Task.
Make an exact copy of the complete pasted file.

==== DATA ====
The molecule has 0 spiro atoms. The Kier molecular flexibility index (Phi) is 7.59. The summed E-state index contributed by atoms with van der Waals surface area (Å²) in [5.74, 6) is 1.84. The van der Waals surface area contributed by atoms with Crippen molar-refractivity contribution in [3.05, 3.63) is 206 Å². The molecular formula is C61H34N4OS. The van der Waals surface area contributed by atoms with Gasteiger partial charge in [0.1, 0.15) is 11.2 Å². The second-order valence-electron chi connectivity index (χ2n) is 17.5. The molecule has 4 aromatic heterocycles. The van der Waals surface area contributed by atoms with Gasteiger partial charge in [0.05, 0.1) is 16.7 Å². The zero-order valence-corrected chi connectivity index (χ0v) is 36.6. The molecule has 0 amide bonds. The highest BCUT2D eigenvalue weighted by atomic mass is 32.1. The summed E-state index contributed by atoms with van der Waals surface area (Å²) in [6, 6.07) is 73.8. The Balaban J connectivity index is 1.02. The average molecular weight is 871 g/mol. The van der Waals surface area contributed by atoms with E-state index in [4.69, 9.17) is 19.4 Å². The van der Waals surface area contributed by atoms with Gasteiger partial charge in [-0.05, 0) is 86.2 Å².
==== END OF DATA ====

The molecule has 0 spiro atoms. The Kier molecular flexibility index (Phi) is 7.59. The summed E-state index contributed by atoms with van der Waals surface area (Å²) in [5.74, 6) is 1.84. The van der Waals surface area contributed by atoms with Crippen molar-refractivity contribution in [3.05, 3.63) is 206 Å². The molecular formula is C61H34N4OS. The van der Waals surface area contributed by atoms with Gasteiger partial charge in [0.1, 0.15) is 11.2 Å². The second-order valence-electron chi connectivity index (χ2n) is 17.5. The molecule has 4 aromatic heterocycles. The van der Waals surface area contributed by atoms with Gasteiger partial charge in [0.05, 0.1) is 16.7 Å². The zero-order valence-corrected chi connectivity index (χ0v) is 36.6. The molecule has 0 amide bonds. The highest BCUT2D eigenvalue weighted by atomic mass is 32.1. The summed E-state index contributed by atoms with van der Waals surface area (Å²) in [6, 6.07) is 73.8. The Balaban J connectivity index is 1.02. The average molecular weight is 871 g/mol. The van der Waals surface area contributed by atoms with E-state index in [4.69, 9.17) is 19.4 Å². The van der Waals surface area contributed by atoms with Gasteiger partial charge in [-0.05, 0) is 86.2 Å².